Re: Airport Display



So, to summarise. Yes. That is what I want to simulate in a widget. It is only a widget though, want to show this on a screen and with appropriate sounds. I would suppose that a canvas is more appropriate for the task. I was really out after something that had the same look and feel than the original airport displays, just because we associate these immediately to a "list of things awaiting". At the cost of a number of images, may be the following would work.

Generate pictures for all letters of the alphabet, make sure these are divided into two actual pictures (up and down the axis). When moving from one letter to the next, arrange to show the picture for the next letter at the back, while showing a number of pictures for the "one rotating" on top of the back picture letter. These would be smaller, dunno how computed, just to simulate the rotation effect. It's hard to put words on this, I hope you get the point :-( With appropriate timings and sounds, I believe that this would work.

What I really am after is a good metaphor for mediating the feeling of "awaiting list of things". Such an airport display was something that would work, I think. But maybe is there anyone with a better idea. I want to show this on a peripheral display, big screen, for people passing by.


Andreas Leitgeb wrote:
lvirden@xxxxxxxxx <lvirden@xxxxxxxxx> wrote:

According to Emmanuel Frécon <emmanuel@xxxxxxx>:
:What I :am looking for is code that "simulate" the old mechanical displays where :the characters would roll. It's kind of hard to explain, but I'm sure we :all have seen one of these.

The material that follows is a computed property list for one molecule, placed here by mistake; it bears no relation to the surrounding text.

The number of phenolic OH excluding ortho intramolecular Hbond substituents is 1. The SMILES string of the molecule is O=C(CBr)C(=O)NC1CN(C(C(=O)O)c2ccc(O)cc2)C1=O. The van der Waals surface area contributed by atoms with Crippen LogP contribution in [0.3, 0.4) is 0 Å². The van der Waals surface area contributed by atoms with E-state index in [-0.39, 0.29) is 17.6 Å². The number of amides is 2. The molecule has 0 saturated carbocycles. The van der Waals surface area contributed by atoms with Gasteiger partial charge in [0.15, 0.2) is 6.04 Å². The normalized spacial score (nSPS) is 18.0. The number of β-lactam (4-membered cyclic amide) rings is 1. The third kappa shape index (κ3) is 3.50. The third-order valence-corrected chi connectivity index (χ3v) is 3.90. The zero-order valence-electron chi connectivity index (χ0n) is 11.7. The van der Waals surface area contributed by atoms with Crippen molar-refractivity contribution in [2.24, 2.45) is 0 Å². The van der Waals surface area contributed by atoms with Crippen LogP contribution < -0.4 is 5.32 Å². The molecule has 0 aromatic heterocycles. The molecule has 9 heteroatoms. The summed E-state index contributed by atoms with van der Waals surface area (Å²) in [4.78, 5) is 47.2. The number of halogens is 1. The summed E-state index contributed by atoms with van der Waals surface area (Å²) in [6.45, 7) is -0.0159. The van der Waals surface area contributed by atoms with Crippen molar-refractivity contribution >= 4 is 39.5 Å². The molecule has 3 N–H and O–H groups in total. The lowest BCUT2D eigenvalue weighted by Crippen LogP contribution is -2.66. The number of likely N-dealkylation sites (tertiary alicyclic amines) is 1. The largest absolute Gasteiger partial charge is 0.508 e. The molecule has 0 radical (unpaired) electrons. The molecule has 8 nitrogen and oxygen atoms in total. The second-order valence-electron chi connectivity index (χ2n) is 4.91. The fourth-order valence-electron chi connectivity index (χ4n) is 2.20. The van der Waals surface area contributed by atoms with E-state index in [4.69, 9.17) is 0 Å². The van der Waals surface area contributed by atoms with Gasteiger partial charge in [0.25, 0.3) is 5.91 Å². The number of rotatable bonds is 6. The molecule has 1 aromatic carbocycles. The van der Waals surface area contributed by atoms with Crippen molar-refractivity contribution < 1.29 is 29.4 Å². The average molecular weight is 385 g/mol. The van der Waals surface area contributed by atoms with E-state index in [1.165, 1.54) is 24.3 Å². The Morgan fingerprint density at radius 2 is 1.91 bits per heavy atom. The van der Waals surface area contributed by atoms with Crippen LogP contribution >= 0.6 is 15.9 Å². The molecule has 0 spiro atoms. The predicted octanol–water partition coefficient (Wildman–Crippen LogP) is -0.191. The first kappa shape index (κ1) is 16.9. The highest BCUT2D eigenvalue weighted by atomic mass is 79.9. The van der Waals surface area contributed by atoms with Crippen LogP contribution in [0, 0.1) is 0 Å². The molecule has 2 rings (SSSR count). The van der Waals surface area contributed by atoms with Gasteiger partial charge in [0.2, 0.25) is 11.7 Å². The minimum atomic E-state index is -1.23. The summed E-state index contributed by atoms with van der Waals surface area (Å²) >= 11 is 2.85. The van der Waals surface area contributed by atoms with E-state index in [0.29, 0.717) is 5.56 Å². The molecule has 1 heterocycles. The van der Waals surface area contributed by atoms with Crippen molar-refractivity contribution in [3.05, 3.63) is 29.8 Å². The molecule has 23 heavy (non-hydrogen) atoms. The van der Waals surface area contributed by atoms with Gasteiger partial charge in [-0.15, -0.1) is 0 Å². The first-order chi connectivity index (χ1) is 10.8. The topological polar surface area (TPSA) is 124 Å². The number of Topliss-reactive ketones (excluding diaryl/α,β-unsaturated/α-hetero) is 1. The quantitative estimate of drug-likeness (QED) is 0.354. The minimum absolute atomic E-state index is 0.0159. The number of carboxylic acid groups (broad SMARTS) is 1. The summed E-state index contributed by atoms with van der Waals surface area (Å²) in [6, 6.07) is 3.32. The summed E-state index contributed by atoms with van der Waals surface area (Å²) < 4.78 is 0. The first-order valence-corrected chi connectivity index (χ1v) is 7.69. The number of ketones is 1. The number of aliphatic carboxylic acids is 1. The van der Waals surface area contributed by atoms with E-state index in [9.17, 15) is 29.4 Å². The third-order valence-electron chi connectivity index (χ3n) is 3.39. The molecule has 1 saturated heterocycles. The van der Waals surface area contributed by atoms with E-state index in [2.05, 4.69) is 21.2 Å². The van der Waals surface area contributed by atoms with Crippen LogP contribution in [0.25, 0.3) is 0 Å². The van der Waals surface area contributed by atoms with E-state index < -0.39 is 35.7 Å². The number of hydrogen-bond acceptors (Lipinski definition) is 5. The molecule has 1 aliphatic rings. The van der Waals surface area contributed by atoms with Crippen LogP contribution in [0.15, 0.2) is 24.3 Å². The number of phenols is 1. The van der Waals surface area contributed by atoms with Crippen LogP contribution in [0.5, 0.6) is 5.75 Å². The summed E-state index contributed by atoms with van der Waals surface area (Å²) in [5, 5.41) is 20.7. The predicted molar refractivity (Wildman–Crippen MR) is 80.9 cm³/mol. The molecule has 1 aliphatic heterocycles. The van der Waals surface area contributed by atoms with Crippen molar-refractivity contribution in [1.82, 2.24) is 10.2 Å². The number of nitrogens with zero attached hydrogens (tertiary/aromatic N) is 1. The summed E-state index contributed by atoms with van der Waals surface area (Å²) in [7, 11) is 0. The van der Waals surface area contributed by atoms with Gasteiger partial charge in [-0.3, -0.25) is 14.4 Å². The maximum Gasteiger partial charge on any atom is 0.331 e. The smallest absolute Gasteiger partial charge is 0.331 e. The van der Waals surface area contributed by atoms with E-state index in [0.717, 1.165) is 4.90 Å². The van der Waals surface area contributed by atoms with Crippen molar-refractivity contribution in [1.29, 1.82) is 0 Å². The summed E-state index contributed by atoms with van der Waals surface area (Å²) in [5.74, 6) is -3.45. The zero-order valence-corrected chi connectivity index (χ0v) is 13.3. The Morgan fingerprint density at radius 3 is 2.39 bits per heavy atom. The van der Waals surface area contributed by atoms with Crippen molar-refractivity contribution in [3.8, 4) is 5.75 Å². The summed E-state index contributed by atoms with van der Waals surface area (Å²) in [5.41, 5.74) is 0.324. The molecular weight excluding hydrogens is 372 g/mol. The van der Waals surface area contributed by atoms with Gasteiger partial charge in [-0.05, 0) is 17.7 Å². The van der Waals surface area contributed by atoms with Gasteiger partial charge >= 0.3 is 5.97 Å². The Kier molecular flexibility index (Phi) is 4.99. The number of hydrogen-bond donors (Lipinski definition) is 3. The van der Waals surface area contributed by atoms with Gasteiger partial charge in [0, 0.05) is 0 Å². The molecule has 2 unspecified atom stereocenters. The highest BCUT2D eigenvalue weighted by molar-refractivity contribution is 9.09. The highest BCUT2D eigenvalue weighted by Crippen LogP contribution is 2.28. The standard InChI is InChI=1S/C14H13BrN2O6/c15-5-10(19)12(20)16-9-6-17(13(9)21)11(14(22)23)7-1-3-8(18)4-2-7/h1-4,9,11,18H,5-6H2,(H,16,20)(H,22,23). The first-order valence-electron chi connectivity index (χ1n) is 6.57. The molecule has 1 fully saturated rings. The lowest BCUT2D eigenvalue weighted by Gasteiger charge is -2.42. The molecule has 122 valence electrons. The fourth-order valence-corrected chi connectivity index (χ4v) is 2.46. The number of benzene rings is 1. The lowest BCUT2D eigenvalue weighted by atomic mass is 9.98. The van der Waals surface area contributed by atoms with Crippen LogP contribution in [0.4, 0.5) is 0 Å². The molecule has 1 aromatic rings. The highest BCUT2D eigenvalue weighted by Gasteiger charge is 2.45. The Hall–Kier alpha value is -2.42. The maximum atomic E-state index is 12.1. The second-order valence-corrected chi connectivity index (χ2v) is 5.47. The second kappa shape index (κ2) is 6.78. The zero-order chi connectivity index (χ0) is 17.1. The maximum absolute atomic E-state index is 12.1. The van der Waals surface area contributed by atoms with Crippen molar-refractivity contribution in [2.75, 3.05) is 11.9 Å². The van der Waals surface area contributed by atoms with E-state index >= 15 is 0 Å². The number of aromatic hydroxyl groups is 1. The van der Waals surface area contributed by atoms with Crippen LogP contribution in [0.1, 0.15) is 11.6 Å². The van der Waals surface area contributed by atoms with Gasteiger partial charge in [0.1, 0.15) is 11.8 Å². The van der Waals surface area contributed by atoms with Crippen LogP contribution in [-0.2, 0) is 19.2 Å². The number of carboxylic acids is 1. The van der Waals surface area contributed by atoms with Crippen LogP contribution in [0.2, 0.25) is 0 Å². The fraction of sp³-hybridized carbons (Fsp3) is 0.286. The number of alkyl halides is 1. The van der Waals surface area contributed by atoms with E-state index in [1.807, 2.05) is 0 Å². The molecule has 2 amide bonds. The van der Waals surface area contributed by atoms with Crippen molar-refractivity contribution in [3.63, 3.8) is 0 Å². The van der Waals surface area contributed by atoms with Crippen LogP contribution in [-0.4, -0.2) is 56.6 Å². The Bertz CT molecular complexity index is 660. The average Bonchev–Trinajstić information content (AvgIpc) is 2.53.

Ahh - I know what you mean - widgets that you can give a string of text,
and the text crawls across the display - like a news ticker, stock ticker,
etc. Right?

I don't think so.

If he really wants to simulate the look of the mechanical originals, this could be quite tough.

I fear I lack some english to properly describe these displays,
but I try anyway: (maybe replace a better word for "plates")
imagine an axis:  (sideview):   O

now there are some thin metal plates loosly attached alongside the axis.
\|/
--O--
/|\
(eight in this case, practically much more)


then there is a mechanism (the apostrophe) to hold back the top plate:
\\|' this is the front-side exposed to the viewer:
==O <--- seen from this side, one sees the front of the
//| top plate and the back of the bottom plate. These
two plate-sides carry the top- and bottom-half
of the Information to be shown.
If the axis advances (rotates) clockwise, the upper "|"-plate will
eventually escape from the apostrophe, and fall down, now revealing its own back and the next plate's front.


I once had an alarm-clock that worked with this principle, it had
60 plates for the minutes, and 24 for the hours.

(it's the "mechanical" that leads me to this interpretation)
PS: I've no idea how to implement *this*. But describing the mechanics may be of some help, anyway. At least I hope so.
.